Sense of Agency in Human-Machine Interaction

Debora Zanatto*, Mark Chattington, Jan M Noyes

*Corresponding author for this work

Research output: Chapter in Book/Report/Conference proceedingConference Contribution (Conference Proceeding)

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Abstract

Although being in control is an important aspect of human-machine
interaction, little is known about the combined effect of automation and mental
workload on the sense of agency. In this study, participants were asked to reproduce the time interval between a keypress and an acoustic tone presented with different time delays (1250 to 2250ms). Automation had three levels from the human being in complete control, an intermediate condition, to the machine being fully automatic. Mental workload was manipulated with a secondary memory task with two levels. Results showed a gradual loss of sense of agency with increasing automation intervention. Mental workload was found to affect only the intermediate automation condition. Further, we found an Intentional Binding effect for delays longer than 1750ms in this intermediate condition. These findings demonstrate the existence of a residual sense of agency, which has important implications for the future design of hybrid, semi-autonomous systems.
Original languageEnglish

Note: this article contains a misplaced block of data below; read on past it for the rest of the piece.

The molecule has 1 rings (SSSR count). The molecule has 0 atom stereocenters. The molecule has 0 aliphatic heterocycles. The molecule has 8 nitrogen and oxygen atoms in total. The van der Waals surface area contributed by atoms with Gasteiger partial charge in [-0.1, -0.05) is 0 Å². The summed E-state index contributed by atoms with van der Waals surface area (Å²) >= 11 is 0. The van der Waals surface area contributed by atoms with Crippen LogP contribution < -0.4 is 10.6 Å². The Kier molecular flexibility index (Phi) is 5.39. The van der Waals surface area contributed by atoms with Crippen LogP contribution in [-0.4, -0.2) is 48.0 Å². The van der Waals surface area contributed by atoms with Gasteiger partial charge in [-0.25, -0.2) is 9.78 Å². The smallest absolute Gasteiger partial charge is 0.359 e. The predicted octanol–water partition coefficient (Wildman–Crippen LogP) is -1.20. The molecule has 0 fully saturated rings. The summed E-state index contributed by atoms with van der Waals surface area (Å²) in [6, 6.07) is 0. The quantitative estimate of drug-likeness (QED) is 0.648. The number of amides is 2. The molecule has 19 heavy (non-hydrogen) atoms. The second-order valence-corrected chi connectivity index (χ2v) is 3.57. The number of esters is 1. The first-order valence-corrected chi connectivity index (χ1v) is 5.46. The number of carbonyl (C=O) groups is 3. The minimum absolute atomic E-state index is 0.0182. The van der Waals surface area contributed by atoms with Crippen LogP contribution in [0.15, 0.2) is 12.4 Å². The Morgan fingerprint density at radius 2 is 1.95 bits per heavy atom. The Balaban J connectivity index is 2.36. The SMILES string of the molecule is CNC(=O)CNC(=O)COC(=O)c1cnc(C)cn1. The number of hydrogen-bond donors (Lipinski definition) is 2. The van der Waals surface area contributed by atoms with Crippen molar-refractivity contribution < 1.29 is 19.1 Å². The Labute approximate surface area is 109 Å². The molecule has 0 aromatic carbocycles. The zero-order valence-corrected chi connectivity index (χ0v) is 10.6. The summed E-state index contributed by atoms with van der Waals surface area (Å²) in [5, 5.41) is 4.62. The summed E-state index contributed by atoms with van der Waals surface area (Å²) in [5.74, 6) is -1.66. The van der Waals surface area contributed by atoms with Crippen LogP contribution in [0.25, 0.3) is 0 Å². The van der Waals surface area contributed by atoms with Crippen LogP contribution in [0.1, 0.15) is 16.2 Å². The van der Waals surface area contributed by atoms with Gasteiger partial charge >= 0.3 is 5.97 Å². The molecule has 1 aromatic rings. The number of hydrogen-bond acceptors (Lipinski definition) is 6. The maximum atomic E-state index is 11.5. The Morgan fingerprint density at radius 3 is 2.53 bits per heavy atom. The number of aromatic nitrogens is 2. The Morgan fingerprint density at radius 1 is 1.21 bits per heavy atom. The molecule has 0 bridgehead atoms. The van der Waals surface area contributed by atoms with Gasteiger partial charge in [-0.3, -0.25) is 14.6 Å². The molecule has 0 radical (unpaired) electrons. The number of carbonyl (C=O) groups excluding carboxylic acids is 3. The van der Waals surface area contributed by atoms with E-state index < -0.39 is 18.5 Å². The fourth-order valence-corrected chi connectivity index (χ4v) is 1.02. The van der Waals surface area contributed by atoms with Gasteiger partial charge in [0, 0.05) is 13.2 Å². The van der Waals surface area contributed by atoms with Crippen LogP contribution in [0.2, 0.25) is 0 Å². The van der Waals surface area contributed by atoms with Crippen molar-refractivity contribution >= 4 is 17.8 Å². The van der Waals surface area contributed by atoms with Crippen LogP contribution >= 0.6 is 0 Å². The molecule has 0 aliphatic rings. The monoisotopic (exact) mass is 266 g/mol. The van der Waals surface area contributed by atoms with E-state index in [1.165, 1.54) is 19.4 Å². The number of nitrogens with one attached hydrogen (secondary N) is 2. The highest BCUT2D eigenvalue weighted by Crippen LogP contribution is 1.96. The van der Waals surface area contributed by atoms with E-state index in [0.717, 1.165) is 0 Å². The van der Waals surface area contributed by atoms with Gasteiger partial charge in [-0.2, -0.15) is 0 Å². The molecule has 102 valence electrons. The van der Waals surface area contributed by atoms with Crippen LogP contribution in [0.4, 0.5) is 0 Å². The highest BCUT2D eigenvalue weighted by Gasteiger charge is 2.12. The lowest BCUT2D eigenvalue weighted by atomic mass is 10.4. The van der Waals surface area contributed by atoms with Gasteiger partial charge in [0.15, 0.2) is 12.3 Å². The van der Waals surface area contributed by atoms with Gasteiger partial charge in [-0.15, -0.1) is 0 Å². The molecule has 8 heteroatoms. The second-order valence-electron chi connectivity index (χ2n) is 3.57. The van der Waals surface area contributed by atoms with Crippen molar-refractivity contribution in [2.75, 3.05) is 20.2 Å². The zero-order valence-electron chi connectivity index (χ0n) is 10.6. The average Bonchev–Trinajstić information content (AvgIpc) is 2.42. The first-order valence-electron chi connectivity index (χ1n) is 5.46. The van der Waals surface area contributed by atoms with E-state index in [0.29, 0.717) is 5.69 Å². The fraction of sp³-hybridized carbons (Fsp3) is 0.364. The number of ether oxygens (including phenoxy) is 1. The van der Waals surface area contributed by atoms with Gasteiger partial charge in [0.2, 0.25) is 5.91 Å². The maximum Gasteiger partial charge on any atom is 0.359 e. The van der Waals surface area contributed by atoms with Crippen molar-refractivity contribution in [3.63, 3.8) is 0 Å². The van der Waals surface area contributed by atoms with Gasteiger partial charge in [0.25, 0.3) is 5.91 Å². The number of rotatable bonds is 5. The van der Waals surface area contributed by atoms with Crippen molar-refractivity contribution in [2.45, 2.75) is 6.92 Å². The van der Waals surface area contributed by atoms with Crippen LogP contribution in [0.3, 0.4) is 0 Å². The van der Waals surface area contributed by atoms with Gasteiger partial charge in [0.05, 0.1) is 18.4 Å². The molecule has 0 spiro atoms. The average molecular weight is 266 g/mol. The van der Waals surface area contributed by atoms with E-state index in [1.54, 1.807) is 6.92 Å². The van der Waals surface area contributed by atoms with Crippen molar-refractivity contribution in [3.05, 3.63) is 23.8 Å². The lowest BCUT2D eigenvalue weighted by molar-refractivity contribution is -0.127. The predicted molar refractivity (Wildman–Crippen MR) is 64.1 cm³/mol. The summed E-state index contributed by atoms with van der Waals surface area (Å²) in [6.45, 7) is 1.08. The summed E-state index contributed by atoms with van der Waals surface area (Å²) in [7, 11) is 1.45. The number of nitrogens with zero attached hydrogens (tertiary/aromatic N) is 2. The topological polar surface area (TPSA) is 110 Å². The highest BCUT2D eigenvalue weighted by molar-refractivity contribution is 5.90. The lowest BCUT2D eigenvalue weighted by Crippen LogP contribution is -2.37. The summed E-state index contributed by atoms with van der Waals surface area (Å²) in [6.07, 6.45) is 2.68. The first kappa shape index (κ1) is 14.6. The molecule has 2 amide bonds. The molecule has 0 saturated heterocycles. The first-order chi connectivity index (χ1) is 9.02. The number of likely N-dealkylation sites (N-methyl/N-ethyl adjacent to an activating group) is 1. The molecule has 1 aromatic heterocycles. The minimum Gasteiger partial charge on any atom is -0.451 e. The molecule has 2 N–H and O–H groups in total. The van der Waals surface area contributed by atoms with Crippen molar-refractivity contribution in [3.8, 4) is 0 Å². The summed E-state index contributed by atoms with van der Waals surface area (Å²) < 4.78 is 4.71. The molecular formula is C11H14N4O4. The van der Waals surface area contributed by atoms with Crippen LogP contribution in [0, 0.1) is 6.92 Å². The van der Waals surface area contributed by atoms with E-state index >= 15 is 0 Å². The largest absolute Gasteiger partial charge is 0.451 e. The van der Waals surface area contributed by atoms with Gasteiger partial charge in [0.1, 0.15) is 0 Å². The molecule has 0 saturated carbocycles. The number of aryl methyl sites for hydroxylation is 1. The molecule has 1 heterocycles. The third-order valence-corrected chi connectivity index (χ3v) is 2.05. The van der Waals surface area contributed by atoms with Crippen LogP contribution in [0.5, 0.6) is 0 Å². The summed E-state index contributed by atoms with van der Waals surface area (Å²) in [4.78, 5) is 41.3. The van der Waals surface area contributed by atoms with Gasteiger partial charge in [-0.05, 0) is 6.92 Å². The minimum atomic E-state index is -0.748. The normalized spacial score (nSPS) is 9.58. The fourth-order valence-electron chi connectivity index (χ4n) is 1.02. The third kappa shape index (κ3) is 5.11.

Title of host publicationAdvances in Neuroergonomics and Cognitive Engineering - Proceedings of the AHFE 2021 Virtual Conferences on Neuroergonomics and Cognitive Engineering, Industrial Cognitive Ergonomics and Engineering Psychology, and Cognitive Computing and Internet of Things, 2021
EditorsHasan Ayaz, Umer Asgher, Lucas Paletta
PublisherSpringer, Cham
Pages353-360
Number of pages8
Volume259
ISBN (Electronic)9783030802851
ISBN (Print)9783030802844
DOIs
Publication statusPublished - 4 Jul 2021

Publication series

NameLecture Notes in Networks and Systems
Volume259
ISSN (Print)2367-3370
ISSN (Electronic)2367-3389

Bibliographical note

Funding Information:
Acknowledgments. This material was funded and delivered in partnership between the Thales Group and the University of Bristol, and with the support of the UK Engineering and Physical Sciences Research Council Grant Award EP/R004757/1 entitled ‘Thales-Bristol Partnership in Hybrid Autonomous Systems Engineering (T-B PHASE)’.

Publisher Copyright:
© 2021, The Author(s), under exclusive license to Springer Nature Switzerland AG.

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